PQ 24.2 — Does this person have relationship values similar to mine?
This far along in this series, there are likely to be a lot of questions that are basically repeats of earlier ones. This is understandable since Veaux and Rickert never intended that the chapter end questions in their book be tackled this way, with each one answered in public with a separate essay. And repetition of important themes and ideas is often helpful in learning.
Here are some other posts that I’ve written so far on these issues:
- 5.6 — What values are the most important to me in myself and in others?
- 5.7 — Are the choices I make in alignment with these values?
- 15.4 — What do I need from my relationships? How often do I reevaluate my needs?
- What People Get Wrong When They Talk about Partner Selection (not PQ series but still relevant)
At this point in my dating life, I’ve realized that there’s basically nothing more important to me when it comes to finding suitable romantic partners than having very similar values. The right people are ones who value the same things I do and conversely they often don’t find a lot of value in the things I don’t.
I’ve found that to people who share my values, I am an absolute delight, a joy to be with. But people who don’t? Will typically find me and my actions deeply confusing (and vice versa).
But rather than rehashing that same territory in today’s post, I’d like to talk about something else. Kind of a dirty secret, really.
It’s often difficult to figure out if the person you’re interested in has similar relationship values to yours — this is particularly the case when that person doesn’t know what their values are.
That might sound a little weird. But many people take a lot for granted when it comes to how we learn to understand love and relationships. We often carry unspoken internalized beliefs about how relationships are “supposed” to work (not just for ourselves but for others as well). Typically this happens as we grow up by watching the people around us and consuming media. We come up with our own personal definition of what love is. How we should treat people we love. And the way that relationships ideally should function.
But we’re not always conscious of those beliefs — until we come face to face with someone who believes differently.
I used to be rather clueless about it myself, but over the last decade or so, I’ve developed a fairly good understanding of my own personal values system, in general and also when it comes to love and relationships. This took a lot of soul-searching and trial and error, but I think I’ve got a good sense of it and can articulate it pretty well to new people.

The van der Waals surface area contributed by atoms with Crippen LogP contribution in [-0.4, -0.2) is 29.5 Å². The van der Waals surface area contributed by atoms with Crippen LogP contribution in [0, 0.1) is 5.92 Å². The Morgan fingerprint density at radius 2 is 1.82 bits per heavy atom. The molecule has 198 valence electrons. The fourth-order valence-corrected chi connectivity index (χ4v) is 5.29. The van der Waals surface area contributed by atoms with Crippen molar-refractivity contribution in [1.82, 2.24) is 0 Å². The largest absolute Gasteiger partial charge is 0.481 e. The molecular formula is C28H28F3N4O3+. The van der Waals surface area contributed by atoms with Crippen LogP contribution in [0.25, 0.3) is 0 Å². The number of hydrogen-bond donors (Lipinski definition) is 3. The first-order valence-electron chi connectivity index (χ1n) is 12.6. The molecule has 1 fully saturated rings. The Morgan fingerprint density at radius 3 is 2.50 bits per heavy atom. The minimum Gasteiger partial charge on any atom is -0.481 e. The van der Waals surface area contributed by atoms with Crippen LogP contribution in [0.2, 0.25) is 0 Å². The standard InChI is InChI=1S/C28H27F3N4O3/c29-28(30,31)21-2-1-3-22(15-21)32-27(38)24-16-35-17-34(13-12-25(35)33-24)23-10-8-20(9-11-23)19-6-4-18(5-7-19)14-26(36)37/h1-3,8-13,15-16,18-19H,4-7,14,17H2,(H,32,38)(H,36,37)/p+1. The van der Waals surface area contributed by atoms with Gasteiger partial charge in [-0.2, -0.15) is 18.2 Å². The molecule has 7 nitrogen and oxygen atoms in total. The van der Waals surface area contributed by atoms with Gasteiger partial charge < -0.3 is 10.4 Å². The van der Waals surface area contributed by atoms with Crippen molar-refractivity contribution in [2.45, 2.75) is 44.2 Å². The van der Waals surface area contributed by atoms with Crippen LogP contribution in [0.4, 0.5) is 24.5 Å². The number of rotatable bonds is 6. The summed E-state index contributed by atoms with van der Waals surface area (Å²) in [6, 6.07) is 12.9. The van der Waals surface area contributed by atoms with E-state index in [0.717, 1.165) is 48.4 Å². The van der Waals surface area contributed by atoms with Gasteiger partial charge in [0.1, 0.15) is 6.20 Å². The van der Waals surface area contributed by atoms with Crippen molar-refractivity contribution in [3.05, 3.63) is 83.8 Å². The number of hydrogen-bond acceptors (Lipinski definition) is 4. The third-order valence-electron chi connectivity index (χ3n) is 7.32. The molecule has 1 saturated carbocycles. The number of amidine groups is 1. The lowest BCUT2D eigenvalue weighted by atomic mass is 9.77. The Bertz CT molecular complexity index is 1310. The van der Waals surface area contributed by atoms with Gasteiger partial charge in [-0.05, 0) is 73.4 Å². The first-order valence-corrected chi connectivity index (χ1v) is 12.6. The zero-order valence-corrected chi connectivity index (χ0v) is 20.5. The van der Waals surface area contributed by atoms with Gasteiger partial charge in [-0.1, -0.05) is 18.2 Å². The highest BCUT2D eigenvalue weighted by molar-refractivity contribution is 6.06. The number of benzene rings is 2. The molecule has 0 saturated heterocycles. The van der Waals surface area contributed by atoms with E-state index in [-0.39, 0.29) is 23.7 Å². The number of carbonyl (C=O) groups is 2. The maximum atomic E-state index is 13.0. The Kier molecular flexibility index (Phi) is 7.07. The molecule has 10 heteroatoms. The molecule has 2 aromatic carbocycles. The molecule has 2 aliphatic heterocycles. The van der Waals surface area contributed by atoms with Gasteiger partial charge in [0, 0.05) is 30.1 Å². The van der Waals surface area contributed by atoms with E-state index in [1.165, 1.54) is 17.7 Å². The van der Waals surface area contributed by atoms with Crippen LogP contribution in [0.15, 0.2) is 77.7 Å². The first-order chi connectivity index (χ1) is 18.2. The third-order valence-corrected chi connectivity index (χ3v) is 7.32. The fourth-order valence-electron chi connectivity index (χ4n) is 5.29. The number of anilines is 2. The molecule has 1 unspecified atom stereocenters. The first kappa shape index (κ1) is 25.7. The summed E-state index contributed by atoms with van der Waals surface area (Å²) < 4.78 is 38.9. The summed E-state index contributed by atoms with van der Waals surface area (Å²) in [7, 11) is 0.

Sounds good, right? Well, kinda.
Here’s the trouble: I can’t tell you how many times I’ve initiated those kind of personal values discussions when I’m just starting to date someone, and they vigorously nod their head and cry out “same!” basically every other sentence as I talk about what’s important to me, what matters… only to later find… nope. That is not their values system. And they either:
- Lack the self-awareness to know what their values actually are and are just agreeing to what I’m saying because it sounds good
- Want me to like them so badly that they just pretend they are what I’m looking for, even when they’re really not (such impression management reminds me of the sex mirage, honestly)
So that’s the dirty secret. Even if you know what your own personal values are and you can actually competently communicate those to the other person and check in with them about theirs, there’s no way to guarantee that what they’re telling you is the truth. (You can’t communicate well enough for two, or more, people.)
Sometimes you only discover the truth about their values after being in the relationship for a little while and seeing if their actions match up with their words. That’s when you know if their values are actually what they said they were.
Honestly, these days that’s where I find that new relationships fail — not because I didn’t communicate enough or about the right things. Not because I didn’t check in about their values and what’s important to them. But because the person’s communication to me about themselves and my lived experience of them diverge so sharply from one another that it’s just impossible for us to be in the same relationship.
Situations where we can’t inhabit a shared truth about what’s going on between us.
And honestly, I think having similar values is a big part in that and ultimately in understanding one another.
But sometimes you don’t know until you’ve dated for a little while.
This post is part of a series in which I answer each of the chapter-end questions in More than Two with an essay. For the entire list of questions and answers, please see this indexed list.